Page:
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For Your Consideration

 
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For Your Consideration

There are some things to bear in mind if you're going to implement CSS-driven menus like those explored in this project. Leaving aside wider questions like whether or not drop-down menus are a good user interface (some say yes, others no), the actual behavior of these menus should be considered.

Because the appearance of submenus depends on list items being in a hover state, it's fairly easy for users to accidentally let the menus snap closed. The instant the mouse pointer moves outside any of the menus, all of the currently visible submenus will disappear. The same is often true of JavaScript-driven menus, but in JavaScript you can build in delay timers that give the user a small interval of time to move the mouse back inside the menus before they go away. CSS offers no capability to define such delay timers and is not likely to do so any time soon (if ever).

For this reason, it is imperative that submenus at least sit adjacent to their parent list items, if not actually overlap them by a small amount. If a gap even a pixel wide appears between a menu entry and its submenu, there is a high probability that the mouse pointer will exit the hover state while moving through that gap and cause any open submenus to disappear. Such a situation would basically make it impossible to use some (or all) of the submenus.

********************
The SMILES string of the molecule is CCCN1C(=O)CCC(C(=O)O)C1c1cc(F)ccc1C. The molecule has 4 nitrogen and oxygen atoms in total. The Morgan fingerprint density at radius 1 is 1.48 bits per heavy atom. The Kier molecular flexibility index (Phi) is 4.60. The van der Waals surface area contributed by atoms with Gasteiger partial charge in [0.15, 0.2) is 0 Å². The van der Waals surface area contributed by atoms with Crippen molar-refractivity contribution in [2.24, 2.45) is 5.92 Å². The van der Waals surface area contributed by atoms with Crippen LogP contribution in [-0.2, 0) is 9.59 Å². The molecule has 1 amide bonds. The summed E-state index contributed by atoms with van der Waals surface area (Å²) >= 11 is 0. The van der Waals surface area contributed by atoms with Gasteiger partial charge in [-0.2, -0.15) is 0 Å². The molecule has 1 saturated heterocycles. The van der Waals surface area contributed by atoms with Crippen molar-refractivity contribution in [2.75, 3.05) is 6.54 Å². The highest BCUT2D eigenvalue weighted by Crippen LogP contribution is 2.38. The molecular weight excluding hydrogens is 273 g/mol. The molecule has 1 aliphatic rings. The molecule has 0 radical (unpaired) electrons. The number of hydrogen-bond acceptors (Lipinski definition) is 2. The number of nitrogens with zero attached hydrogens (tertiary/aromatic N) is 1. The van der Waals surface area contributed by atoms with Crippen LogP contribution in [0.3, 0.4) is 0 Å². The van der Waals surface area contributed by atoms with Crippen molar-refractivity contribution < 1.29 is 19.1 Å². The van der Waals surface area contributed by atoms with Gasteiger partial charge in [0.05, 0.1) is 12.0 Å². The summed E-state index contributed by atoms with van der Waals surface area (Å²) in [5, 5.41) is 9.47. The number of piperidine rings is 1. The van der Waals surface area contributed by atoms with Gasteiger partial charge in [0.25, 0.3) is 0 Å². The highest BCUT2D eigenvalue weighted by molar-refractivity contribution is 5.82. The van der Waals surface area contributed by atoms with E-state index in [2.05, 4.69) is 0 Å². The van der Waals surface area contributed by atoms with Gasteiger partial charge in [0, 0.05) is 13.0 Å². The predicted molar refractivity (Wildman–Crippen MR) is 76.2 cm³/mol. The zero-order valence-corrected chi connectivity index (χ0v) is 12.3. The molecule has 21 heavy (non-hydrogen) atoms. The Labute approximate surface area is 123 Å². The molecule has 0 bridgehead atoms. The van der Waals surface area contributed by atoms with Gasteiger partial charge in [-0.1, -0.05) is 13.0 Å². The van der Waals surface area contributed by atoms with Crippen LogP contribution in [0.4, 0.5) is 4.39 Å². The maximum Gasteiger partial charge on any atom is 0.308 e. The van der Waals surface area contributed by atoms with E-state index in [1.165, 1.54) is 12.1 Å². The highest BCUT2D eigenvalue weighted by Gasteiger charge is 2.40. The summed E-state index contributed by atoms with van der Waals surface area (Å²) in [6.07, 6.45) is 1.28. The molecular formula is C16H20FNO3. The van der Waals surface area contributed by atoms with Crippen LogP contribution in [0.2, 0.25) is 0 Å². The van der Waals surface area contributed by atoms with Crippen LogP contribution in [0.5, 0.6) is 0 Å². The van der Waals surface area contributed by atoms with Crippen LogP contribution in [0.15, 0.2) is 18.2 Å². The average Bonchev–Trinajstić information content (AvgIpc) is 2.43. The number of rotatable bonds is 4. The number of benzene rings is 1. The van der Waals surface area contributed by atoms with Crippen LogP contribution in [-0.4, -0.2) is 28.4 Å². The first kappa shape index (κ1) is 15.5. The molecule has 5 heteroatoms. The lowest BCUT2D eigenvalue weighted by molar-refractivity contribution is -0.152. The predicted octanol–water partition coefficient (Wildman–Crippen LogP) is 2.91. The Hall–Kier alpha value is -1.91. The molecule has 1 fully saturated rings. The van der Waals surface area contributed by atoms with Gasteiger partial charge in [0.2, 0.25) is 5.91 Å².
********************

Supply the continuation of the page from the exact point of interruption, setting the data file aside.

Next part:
Of course, it is possible to use the techniques presented here to define the appearance of menus and then use JavaScript to drive the dynamic behaviorsthat is, the showing and hiding of menus, any delay timers to make the menus more usable, and the event handling that glues it all together. Such a technique is beyond the scope of this book, but in essence it would involve leaving out the display: block; rule and behavior declaration, relying on JavaScript to take the place of those styles.

As to which is better, again, there is controversy that we do not presume to resolve here. Some say that behavior should not be driven by CSS, which is a presentation language, and should instead be handled by a scripting language like JavaScript. Others feel that this sort of behavior falls within the realm of what CSS covers, and so there's nothing wrong with such techniques. It is expected that the debate will continue for a long time to come, so authors need to make up their own minds about which they prefer and act accordingly.

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